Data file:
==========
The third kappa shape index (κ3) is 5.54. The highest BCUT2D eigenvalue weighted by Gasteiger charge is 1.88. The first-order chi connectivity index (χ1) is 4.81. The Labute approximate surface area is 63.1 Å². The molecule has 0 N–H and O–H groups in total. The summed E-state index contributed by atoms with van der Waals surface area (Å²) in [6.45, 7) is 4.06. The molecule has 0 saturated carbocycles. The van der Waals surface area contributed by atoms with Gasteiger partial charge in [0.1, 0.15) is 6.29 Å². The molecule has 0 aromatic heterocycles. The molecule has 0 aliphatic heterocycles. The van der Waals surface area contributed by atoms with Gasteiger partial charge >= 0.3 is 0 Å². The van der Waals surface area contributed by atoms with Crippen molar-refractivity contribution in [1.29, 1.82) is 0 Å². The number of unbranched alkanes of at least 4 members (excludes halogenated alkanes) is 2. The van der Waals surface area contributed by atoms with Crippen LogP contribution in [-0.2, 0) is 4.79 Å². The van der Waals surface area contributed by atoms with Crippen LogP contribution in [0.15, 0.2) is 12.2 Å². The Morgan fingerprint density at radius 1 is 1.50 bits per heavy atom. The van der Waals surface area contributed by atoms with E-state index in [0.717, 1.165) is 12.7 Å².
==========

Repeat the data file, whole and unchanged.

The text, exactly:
The third kappa shape index (κ3) is 5.54. The highest BCUT2D eigenvalue weighted by Gasteiger charge is 1.88. The first-order chi connectivity index (χ1) is 4.81. The Labute approximate surface area is 63.1 Å². The molecule has 0 N–H and O–H groups in total. The summed E-state index contributed by atoms with van der Waals surface area (Å²) in [6.45, 7) is 4.06. The molecule has 0 saturated carbocycles. The van der Waals surface area contributed by atoms with Gasteiger partial charge in [0.1, 0.15) is 6.29 Å². The molecule has 0 aromatic heterocycles. The molecule has 0 aliphatic heterocycles. The van der Waals surface area contributed by atoms with Gasteiger partial charge >= 0.3 is 0 Å². The van der Waals surface area contributed by atoms with Crippen molar-refractivity contribution in [1.29, 1.82) is 0 Å². The number of unbranched alkanes of at least 4 members (excludes halogenated alkanes) is 2. The van der Waals surface area contributed by atoms with Crippen LogP contribution in [-0.2, 0) is 4.79 Å². The van der Waals surface area contributed by atoms with Crippen LogP contribution in [0.15, 0.2) is 12.2 Å². The Morgan fingerprint density at radius 1 is 1.50 bits per heavy atom. The van der Waals surface area contributed by atoms with E-state index in [0.717, 1.165) is 12.7 Å².